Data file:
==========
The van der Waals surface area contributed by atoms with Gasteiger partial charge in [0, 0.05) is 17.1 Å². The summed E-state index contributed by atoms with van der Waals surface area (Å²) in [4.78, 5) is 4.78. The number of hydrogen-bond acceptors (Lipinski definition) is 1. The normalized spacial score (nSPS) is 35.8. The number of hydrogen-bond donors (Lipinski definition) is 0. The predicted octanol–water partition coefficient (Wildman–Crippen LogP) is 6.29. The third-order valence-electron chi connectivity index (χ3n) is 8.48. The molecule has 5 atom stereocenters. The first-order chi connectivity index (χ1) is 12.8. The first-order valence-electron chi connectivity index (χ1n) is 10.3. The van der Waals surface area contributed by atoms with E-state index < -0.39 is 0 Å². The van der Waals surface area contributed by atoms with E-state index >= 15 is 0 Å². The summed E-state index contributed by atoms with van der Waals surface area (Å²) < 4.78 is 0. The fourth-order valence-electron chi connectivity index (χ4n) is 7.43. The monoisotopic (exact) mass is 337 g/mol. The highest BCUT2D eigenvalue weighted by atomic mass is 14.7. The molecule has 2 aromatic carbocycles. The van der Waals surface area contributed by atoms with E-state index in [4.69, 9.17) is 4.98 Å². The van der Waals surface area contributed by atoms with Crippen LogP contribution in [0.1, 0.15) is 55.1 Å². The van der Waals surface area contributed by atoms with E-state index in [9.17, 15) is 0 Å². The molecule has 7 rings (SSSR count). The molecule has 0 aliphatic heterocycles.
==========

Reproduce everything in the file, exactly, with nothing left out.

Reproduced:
The van der Waals surface area contributed by atoms with Gasteiger partial charge in [0, 0.05) is 17.1 Å². The summed E-state index contributed by atoms with van der Waals surface area (Å²) in [4.78, 5) is 4.78. The number of hydrogen-bond acceptors (Lipinski definition) is 1. The normalized spacial score (nSPS) is 35.8. The number of hydrogen-bond donors (Lipinski definition) is 0. The predicted octanol–water partition coefficient (Wildman–Crippen LogP) is 6.29. The third-order valence-electron chi connectivity index (χ3n) is 8.48. The molecule has 5 atom stereocenters. The first-order chi connectivity index (χ1) is 12.8. The first-order valence-electron chi connectivity index (χ1n) is 10.3. The van der Waals surface area contributed by atoms with E-state index < -0.39 is 0 Å². The van der Waals surface area contributed by atoms with E-state index >= 15 is 0 Å². The summed E-state index contributed by atoms with van der Waals surface area (Å²) < 4.78 is 0. The fourth-order valence-electron chi connectivity index (χ4n) is 7.43. The monoisotopic (exact) mass is 337 g/mol. The highest BCUT2D eigenvalue weighted by atomic mass is 14.7. The molecule has 2 aromatic carbocycles. The van der Waals surface area contributed by atoms with E-state index in [4.69, 9.17) is 4.98 Å². The van der Waals surface area contributed by atoms with Crippen LogP contribution in [0.1, 0.15) is 55.1 Å². The van der Waals surface area contributed by atoms with E-state index in [9.17, 15) is 0 Å². The molecule has 7 rings (SSSR count). The molecule has 0 aliphatic heterocycles.